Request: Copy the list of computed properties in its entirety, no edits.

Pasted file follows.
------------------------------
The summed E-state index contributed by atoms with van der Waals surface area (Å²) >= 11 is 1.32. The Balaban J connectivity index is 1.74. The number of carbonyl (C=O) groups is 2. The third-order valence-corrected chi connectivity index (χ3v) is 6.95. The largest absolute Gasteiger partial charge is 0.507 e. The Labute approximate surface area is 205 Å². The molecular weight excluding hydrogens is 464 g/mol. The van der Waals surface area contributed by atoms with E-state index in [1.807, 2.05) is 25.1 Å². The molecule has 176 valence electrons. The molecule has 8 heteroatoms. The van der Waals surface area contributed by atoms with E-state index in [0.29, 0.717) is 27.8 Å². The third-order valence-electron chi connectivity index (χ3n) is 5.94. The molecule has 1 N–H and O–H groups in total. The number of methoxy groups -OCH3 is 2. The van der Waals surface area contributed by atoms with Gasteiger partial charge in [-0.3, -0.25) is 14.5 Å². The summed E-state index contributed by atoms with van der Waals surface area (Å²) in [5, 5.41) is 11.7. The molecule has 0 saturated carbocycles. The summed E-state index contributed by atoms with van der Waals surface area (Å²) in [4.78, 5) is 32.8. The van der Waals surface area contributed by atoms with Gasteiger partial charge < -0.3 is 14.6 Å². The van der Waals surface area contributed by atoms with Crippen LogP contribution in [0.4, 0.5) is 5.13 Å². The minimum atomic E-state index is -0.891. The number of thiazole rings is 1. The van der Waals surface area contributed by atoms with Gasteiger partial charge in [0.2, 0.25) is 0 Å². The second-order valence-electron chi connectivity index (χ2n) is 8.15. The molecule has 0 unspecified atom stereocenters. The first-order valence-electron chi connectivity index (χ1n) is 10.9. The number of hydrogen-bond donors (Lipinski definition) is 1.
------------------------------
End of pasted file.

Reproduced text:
The summed E-state index contributed by atoms with van der Waals surface area (Å²) >= 11 is 1.32. The Balaban J connectivity index is 1.74. The number of carbonyl (C=O) groups is 2. The third-order valence-corrected chi connectivity index (χ3v) is 6.95. The largest absolute Gasteiger partial charge is 0.507 e. The Labute approximate surface area is 205 Å². The molecular weight excluding hydrogens is 464 g/mol. The van der Waals surface area contributed by atoms with E-state index in [1.807, 2.05) is 25.1 Å². The molecule has 176 valence electrons. The molecule has 8 heteroatoms. The van der Waals surface area contributed by atoms with E-state index in [0.29, 0.717) is 27.8 Å². The third-order valence-electron chi connectivity index (χ3n) is 5.94. The molecule has 1 N–H and O–H groups in total. The number of methoxy groups -OCH3 is 2. The van der Waals surface area contributed by atoms with Gasteiger partial charge in [-0.3, -0.25) is 14.5 Å². The summed E-state index contributed by atoms with van der Waals surface area (Å²) in [5, 5.41) is 11.7. The molecule has 0 saturated carbocycles. The summed E-state index contributed by atoms with van der Waals surface area (Å²) in [4.78, 5) is 32.8. The van der Waals surface area contributed by atoms with Gasteiger partial charge < -0.3 is 14.6 Å². The van der Waals surface area contributed by atoms with Crippen LogP contribution in [0.4, 0.5) is 5.13 Å². The minimum atomic E-state index is -0.891. The number of thiazole rings is 1. The van der Waals surface area contributed by atoms with Gasteiger partial charge in [0.2, 0.25) is 0 Å². The second-order valence-electron chi connectivity index (χ2n) is 8.15. The molecule has 0 unspecified atom stereocenters. The first-order valence-electron chi connectivity index (χ1n) is 10.9. The number of hydrogen-bond donors (Lipinski definition) is 1.